Developmental regulation of beta-galactoside specific lectin in postnatal rat lung

Date of Award




Degree Name

Doctor of Philosophy (Ph.D.)

First Committee Member

Philip L. Whitney - Committee Chair


Rat lung lectin is an endogenous dimeric $\beta$-galactoside-binding protein of subunit molecular weight 14,000 that exhibits a developmentally-regulated peak of hemagglutinating activity at postnatal days 10 to 12. This thesis examines mechanisms that might be responsible for the changes in the activity of rat lung lectin during the second postnatal week and asks if its activity or turnover can be modulated by treatment of rat pups with a glucocorticosteroid hormone (dexamethasone). These studies indicated the peak of lectin activity (U/mg protein) that occurred at age 12 days was brought about by two means: a three-fold increase in the activity of the lectin molecule itself (U/$\mu$g lectin) that occurred at age 8 days and a 1.5-fold increase in the absolute rate of lectin synthesis at age 11 days. The decline in lectin activity was effected by a decrease in its rate of synthesis, return to the baseline level of activation, and an increased rate of degradation. Treatment of rat pups with dexamethasone diminished the peak of lectin activity (U/mg protein) by about 25%. This effect of dexamethasone was due to a complete prevention of the increase in activity of the lectin molecule (U/$\mu$g lectin) and a premature increase in the rate of lectin degradation. To determine if the changes in lectin synthesis were regulated at the level of transcription, translation, or both, a rat lung cDNA library was generated and a full-length lectin cDNA was cloned. A probe made from a fragment of the cDNA was used to measure lung lectin mRNA concentration. Lung lectin mRNA/mg DNA increased to a peak at age 6 days; dexamethasone treatment aborted the increase in lectin mRNA concentration, quickly returning it to baseline levels. Translational efficiency (lectin synthesis/lectin mRNA) was maximal at day 11 in lungs from control rats and was significantly increased in lungs from dexamethasone-treated rats at days 11 and 15. These findings indicate that postnatal rat lung lectin gene expression is regulated at both pretranslational and translational levels and that dexamethasone treatment can modulate regulation at both levels.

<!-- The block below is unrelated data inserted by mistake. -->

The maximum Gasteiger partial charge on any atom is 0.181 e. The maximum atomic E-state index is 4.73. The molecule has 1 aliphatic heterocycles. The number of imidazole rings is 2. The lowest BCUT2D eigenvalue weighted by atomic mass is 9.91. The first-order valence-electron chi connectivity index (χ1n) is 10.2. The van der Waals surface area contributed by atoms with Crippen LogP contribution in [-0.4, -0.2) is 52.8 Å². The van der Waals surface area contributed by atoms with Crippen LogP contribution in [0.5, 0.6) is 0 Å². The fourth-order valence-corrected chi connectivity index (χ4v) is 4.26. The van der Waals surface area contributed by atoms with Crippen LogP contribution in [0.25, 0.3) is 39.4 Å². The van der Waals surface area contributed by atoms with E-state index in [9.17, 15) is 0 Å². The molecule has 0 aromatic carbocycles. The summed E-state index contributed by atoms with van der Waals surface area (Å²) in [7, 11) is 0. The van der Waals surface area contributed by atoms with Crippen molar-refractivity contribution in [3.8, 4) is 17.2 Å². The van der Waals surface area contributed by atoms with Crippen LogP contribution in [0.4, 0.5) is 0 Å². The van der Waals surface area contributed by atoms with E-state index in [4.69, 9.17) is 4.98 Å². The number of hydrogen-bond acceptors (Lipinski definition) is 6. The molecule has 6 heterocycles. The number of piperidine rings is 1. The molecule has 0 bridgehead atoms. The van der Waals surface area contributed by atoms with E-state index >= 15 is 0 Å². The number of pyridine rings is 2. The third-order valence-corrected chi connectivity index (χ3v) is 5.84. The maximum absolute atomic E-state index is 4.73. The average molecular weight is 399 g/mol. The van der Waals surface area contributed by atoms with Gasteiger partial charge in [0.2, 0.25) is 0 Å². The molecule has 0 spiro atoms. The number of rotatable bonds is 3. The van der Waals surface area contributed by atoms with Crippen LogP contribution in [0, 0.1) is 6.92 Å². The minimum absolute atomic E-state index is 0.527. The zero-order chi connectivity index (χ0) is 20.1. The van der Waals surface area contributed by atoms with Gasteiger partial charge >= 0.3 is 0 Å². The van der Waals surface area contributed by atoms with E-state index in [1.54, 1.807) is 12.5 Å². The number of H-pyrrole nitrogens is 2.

Biology, Molecular

Link to Full Text


Link to Full Text